Art Keller is once again the main protagonist and he maintains his ability to make enemies among key characters in the cartels, as well as members of the American government whose job it is to create and enforce drug laws.  In THE FORCE Keller’s ability to create enemies reaches new heights as he manages to alienate his own Drug Enforcement Agency (DEA), the United States Senate, the Mexican drug cartels, and the President of the United States.  It seems Keller has triggered a scandal that results in an investigation that spreads from Mexican poppy fields to Wall Street, all the way to 1600 Pennsylvania Avenue.  Keller has been fighting the drug war for decades, but his focus was across the border in Mexico.  When he shifts his strategy the war on drugs will be impacted inside the United States as it rolls up several interesting individuals.

The key event takes place in Guatemala on November 1, 2012 at a supposed peace conference involved rival cartels, the Zeta and Sinaloa.  However, instead of peace it turns into a bloody shootout that results in the death of the Zeta leadership, and Adan Barrera, the head of the Sinaloa cartel, a man whose history with Keller goes back decades and as delineated in the first two books of the trilogy.  Barrera’s death cannot be confirmed for over a year, but once it conclusive the question that dominates Keller’s mindset is who will replace him, how that individual or individuals will carry on the cartel’s drug empire, and what are the implications for a drug trade with the United States that sees the volume of drugs arriving in the United States expanding, and the resulting explosion of deaths from drug overdoses.

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(The wall that separates El Paso and Juarez)

Keller’s imprint on the events in Guatemala are a well-kept secret, an operation that was rogue within American drug enforcement, though it had the President’s approval.  Keller, who will be appointed the head of the DEA because of the machinations of Texas Senator Ben O’Brien wants to radically change the DEA’s approach but he must deal with Washington’s bureaucracy, an assistant head of the DEA who opposes him and wants his job, and a presidential candidate for the 2016 election who wreaks of Donald Trump.  Further, the prison system in the United States  has a privatization component, therefore if policy is changed it could cost people in high places billions.  For years the American approach was to try and deal with the drug problem inside of Mexico.  Since the Mexican government was in bed with the cartels, with Washington’s pseudo cooperation, in order to maintain political stability, it is not surprising that the DEA and other agencies made little headway.  Keller’s new strategy is to focus on what was occurring inside the United States which leads to numerous roadblocks and an approach that had not really been implemented previously.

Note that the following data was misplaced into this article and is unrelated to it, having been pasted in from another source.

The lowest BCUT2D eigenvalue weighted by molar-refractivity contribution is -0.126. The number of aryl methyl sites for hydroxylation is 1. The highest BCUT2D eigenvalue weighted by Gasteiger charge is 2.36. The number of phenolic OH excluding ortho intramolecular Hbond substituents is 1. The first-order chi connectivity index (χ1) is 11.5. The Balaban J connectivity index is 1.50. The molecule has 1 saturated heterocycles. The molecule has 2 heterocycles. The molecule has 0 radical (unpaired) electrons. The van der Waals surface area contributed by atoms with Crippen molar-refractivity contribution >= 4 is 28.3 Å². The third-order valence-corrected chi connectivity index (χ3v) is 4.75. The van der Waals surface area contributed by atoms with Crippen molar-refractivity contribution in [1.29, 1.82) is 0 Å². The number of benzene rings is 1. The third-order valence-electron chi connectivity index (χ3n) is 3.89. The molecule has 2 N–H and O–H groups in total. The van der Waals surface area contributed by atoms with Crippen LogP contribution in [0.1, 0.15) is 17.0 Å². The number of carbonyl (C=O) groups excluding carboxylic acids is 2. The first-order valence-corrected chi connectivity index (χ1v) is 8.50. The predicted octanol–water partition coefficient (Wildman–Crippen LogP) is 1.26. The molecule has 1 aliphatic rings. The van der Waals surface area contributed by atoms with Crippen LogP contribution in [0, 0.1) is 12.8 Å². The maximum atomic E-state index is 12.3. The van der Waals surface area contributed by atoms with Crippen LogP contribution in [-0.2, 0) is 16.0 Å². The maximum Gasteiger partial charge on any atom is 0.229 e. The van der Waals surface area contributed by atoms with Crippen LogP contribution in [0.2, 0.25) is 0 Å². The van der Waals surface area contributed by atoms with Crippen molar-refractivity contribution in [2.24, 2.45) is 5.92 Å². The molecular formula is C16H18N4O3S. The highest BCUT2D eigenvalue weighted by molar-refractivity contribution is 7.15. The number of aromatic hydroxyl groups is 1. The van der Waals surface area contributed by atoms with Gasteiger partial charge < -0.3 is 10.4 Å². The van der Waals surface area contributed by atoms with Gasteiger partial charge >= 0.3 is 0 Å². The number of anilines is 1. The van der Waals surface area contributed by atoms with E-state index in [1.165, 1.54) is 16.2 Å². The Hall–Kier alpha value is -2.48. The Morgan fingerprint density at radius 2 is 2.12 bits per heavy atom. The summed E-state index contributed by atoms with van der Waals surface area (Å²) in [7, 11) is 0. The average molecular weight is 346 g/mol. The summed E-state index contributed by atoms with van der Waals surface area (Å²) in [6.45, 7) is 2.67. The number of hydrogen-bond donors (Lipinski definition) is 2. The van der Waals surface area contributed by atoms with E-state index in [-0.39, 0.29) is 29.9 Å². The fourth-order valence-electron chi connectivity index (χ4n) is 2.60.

As in all of Winslow’s books there are layers to the overall story, and THE BORDER is no different.  Once the cartels decide to shift their export focus to heroin resulting in a major increase in drug related deaths Keller decides to do something to curtail demand in the United States and make it unprofitable for Americans involved in the trade.  The key for Keller is how does the cartel launders its drug money which leads Keller’s investigation to Wall Street.  Keller’s work is further complicated by the upcoming presidential election, an operation designated “Agitator” that calls for an undercover agent penetrating America’s finance system at a high level, and trying to implement much of his strategy in secret, away from elements in the DEA and other agencies who have a separate agenda from what Keller is trying to achieve.

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(Don Winslow, author)